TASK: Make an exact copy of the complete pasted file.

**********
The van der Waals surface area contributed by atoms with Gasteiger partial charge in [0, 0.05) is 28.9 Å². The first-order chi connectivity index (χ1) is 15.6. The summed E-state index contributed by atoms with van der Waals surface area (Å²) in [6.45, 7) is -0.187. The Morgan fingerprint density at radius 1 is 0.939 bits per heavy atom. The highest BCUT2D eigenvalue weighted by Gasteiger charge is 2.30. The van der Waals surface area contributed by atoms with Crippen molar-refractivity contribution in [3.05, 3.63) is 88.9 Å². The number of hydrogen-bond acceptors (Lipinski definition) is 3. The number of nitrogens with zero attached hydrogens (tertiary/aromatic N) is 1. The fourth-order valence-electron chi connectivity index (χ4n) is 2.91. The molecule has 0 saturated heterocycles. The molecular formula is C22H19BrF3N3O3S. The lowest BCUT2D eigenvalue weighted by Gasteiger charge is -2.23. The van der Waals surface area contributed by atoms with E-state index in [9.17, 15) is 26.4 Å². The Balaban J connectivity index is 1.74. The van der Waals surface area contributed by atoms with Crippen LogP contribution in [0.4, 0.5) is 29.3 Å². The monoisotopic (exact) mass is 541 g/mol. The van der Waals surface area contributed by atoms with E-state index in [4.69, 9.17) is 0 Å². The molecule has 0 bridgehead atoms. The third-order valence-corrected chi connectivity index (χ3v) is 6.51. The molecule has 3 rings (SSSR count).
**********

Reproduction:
The van der Waals surface area contributed by atoms with Gasteiger partial charge in [0, 0.05) is 28.9 Å². The first-order chi connectivity index (χ1) is 15.6. The summed E-state index contributed by atoms with van der Waals surface area (Å²) in [6.45, 7) is -0.187. The Morgan fingerprint density at radius 1 is 0.939 bits per heavy atom. The highest BCUT2D eigenvalue weighted by Gasteiger charge is 2.30. The van der Waals surface area contributed by atoms with Crippen molar-refractivity contribution in [3.05, 3.63) is 88.9 Å². The number of hydrogen-bond acceptors (Lipinski definition) is 3. The number of nitrogens with zero attached hydrogens (tertiary/aromatic N) is 1. The fourth-order valence-electron chi connectivity index (χ4n) is 2.91. The molecule has 0 saturated heterocycles. The molecular formula is C22H19BrF3N3O3S. The lowest BCUT2D eigenvalue weighted by Gasteiger charge is -2.23. The van der Waals surface area contributed by atoms with E-state index in [9.17, 15) is 26.4 Å². The Balaban J connectivity index is 1.74. The van der Waals surface area contributed by atoms with Crippen LogP contribution in [0.4, 0.5) is 29.3 Å². The monoisotopic (exact) mass is 541 g/mol. The van der Waals surface area contributed by atoms with E-state index in [4.69, 9.17) is 0 Å². The molecule has 0 bridgehead atoms. The third-order valence-corrected chi connectivity index (χ3v) is 6.51. The molecule has 3 rings (SSSR count).